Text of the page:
# AI-900: Evaluating Classification Models with Metrics Like True Positive Rate

Choosing the right evaluation metric is key to properly assessing machine learning models. For classification, true positive rate, precision, recall and F1 score offer insight into performance.

## Question

Which metric can you use to evaluate a classification model?

A. true positive rate
B. mean absolute error (MAE)
C. coefficient of determination (R2)
D. root mean squared error (RMSE)

A. true positive rate

## Explanation

What does a good model look like?
An ROC curve that approaches the top left corner with 100% true positive rate and 0% false positive rate will be the best model. A random model would display as a flat line from the bottom left to the top right corner. Worse than random would dip below the y=x line.

The correct answer is A. You can use the true positive rate (TPR) to evaluate a classification model.

A classification model is a type of machine learning model that predicts a categorical label for a given input. For example, a classification model can predict whether an email is spam or not, or whether a tumor is benign or malignant. To evaluate the performance of a classification model, we need to compare the predicted labels with the actual labels and measure how well they match.

One way to do this is to use a confusion matrix, which is a table that shows the number of correct and incorrect predictions for each class. A confusion matrix for a binary classification problem (where there are only two possible classes) looks like this:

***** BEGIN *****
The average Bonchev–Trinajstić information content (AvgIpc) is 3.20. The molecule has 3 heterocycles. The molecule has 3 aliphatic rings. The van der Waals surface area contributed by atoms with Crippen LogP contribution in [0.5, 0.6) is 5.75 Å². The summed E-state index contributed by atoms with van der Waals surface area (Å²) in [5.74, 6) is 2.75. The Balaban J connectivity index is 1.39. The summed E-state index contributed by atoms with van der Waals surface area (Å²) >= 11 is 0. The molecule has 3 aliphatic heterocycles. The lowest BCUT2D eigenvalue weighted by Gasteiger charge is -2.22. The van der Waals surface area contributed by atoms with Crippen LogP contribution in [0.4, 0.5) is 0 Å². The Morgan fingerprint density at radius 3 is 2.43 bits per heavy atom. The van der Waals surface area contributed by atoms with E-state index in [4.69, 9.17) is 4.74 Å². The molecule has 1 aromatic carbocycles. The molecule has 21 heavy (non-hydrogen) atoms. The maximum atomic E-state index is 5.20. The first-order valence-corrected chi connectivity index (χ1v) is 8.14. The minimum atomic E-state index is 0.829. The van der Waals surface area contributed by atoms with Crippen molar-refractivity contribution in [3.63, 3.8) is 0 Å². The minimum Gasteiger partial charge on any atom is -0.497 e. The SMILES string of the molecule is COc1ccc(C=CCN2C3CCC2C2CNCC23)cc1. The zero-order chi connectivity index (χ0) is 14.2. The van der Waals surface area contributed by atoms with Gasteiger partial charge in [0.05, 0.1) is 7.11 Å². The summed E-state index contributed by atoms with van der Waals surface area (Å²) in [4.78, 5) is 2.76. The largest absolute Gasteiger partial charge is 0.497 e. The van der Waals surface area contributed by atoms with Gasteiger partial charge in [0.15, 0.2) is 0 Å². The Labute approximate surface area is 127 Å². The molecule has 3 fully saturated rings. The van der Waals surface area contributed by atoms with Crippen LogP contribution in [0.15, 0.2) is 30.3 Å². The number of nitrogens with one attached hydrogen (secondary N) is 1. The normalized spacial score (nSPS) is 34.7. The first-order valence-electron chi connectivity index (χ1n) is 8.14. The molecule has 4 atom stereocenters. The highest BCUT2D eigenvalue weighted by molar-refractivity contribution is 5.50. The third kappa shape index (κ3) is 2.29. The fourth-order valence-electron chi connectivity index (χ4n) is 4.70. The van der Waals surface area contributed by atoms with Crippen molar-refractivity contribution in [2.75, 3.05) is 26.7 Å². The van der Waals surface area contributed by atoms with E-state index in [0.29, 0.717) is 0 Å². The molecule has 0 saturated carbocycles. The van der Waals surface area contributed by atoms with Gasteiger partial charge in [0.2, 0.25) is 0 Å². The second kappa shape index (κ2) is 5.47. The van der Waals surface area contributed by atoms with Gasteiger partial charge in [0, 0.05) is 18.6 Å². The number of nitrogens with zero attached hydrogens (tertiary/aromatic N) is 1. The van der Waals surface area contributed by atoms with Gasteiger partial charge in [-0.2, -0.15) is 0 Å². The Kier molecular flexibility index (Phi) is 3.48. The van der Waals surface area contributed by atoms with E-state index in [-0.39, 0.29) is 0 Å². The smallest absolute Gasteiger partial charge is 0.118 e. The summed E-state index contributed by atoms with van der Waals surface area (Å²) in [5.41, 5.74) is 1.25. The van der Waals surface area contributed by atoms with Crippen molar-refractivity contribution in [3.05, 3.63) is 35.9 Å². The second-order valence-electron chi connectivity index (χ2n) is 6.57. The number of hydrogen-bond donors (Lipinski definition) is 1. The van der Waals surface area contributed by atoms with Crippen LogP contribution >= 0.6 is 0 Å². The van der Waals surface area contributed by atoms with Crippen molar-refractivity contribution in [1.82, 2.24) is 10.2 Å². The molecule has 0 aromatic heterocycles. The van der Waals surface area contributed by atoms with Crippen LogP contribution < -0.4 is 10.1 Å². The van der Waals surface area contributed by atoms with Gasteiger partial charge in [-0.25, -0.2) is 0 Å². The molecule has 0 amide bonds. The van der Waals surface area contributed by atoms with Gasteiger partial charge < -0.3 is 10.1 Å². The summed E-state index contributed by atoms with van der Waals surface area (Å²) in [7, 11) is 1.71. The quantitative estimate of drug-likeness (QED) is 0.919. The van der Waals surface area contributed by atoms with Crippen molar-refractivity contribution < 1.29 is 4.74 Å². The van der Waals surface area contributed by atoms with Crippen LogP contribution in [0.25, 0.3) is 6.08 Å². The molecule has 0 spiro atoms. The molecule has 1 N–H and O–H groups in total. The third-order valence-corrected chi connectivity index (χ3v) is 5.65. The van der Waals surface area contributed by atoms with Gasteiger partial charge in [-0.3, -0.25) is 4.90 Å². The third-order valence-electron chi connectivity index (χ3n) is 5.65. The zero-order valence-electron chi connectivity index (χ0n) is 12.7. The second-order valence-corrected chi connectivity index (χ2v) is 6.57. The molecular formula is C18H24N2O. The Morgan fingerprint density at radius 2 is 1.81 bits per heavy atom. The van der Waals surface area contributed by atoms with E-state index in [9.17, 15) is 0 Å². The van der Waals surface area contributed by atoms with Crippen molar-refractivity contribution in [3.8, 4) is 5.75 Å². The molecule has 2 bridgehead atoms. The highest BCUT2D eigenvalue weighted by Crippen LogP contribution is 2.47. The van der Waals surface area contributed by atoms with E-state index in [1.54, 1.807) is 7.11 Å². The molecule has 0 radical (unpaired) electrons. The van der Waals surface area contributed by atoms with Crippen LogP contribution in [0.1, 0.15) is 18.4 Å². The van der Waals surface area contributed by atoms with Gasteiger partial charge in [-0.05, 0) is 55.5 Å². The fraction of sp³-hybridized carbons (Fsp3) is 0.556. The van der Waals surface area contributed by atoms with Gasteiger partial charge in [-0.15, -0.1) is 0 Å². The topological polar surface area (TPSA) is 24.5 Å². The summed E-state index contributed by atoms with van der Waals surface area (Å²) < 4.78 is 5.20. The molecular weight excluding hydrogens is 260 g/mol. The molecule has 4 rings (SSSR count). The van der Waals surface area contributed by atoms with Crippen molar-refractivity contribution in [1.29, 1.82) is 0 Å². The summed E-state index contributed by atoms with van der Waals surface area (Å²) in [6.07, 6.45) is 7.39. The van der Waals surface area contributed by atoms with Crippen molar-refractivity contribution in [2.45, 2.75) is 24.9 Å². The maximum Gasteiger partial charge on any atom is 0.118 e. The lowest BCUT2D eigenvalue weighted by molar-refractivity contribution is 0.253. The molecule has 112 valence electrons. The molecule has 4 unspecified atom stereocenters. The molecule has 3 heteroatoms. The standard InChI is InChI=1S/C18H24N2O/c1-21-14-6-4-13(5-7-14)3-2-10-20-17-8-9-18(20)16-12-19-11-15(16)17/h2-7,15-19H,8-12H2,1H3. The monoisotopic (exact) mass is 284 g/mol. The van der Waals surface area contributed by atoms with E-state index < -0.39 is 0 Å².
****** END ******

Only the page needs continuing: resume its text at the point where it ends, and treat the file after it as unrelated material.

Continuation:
Predicted Positive Predicted Negative
Actual Positive True Positive (TP) False Negative (FN)
Actual Negative False Positive (FP) True Negative (TN)

The confusion matrix shows four types of outcomes:

• True Positive (TP): The model correctly predicts the positive class.
• True Negative (TN): The model correctly predicts the negative class.
• False Positive (FP): The model incorrectly predicts the positive class.
• False Negative (FN): The model incorrectly predicts the negative class.

Based on the confusion matrix, we can calculate various metrics to evaluate the classification model. One of these metrics is the true positive rate (TPR), which is also known as sensitivity or recall. The TPR measures the proportion of actual positives that are correctly predicted by the model.

The TPR ranges from 0 to 1, where a higher value indicates a better performance. A TPR of 1 means that the model correctly predicts all the positive cases, while a TPR of 0 means that the model misses all the positive cases. The TPR is useful for evaluating how well the model can identify the positive class, especially when the positive class is rare or important (such as detecting cancer or fraud).

The other options are not suitable for evaluating a classification model, because they are metrics for regression models. A regression model is a type of machine learning model that predicts a continuous value for a given input. For example, a regression model can predict the price of a house, or the temperature of a city. To evaluate the performance of a regression model, we need to compare the predicted values with the actual values and measure how close they are.